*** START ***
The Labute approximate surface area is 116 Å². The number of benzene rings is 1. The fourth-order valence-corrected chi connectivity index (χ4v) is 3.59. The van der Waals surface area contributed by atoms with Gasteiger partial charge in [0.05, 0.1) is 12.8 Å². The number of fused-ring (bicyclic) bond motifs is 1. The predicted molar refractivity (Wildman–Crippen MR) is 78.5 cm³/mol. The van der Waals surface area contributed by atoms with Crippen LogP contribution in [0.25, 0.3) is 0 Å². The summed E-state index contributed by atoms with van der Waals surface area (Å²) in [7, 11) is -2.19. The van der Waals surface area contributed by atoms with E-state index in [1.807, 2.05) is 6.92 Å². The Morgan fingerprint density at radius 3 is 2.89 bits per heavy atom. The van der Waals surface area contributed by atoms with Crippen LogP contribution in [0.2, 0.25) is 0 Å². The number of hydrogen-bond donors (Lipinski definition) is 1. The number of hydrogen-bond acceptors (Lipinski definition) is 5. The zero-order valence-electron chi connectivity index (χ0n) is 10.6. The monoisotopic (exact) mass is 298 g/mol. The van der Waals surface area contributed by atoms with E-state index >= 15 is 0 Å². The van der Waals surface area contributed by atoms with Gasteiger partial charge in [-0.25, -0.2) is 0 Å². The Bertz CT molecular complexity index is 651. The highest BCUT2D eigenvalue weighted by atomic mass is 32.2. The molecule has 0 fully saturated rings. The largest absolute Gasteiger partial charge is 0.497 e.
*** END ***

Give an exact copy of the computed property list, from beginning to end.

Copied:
The Labute approximate surface area is 116 Å². The number of benzene rings is 1. The fourth-order valence-corrected chi connectivity index (χ4v) is 3.59. The van der Waals surface area contributed by atoms with Gasteiger partial charge in [0.05, 0.1) is 12.8 Å². The number of fused-ring (bicyclic) bond motifs is 1. The predicted molar refractivity (Wildman–Crippen MR) is 78.5 cm³/mol. The van der Waals surface area contributed by atoms with Crippen LogP contribution in [0.25, 0.3) is 0 Å². The summed E-state index contributed by atoms with van der Waals surface area (Å²) in [7, 11) is -2.19. The van der Waals surface area contributed by atoms with E-state index in [1.807, 2.05) is 6.92 Å². The Morgan fingerprint density at radius 3 is 2.89 bits per heavy atom. The van der Waals surface area contributed by atoms with Crippen LogP contribution in [0.2, 0.25) is 0 Å². The number of hydrogen-bond donors (Lipinski definition) is 1. The number of hydrogen-bond acceptors (Lipinski definition) is 5. The zero-order valence-electron chi connectivity index (χ0n) is 10.6. The monoisotopic (exact) mass is 298 g/mol. The van der Waals surface area contributed by atoms with E-state index >= 15 is 0 Å². The van der Waals surface area contributed by atoms with Gasteiger partial charge in [-0.25, -0.2) is 0 Å². The Bertz CT molecular complexity index is 651. The highest BCUT2D eigenvalue weighted by atomic mass is 32.2. The molecule has 0 fully saturated rings. The largest absolute Gasteiger partial charge is 0.497 e.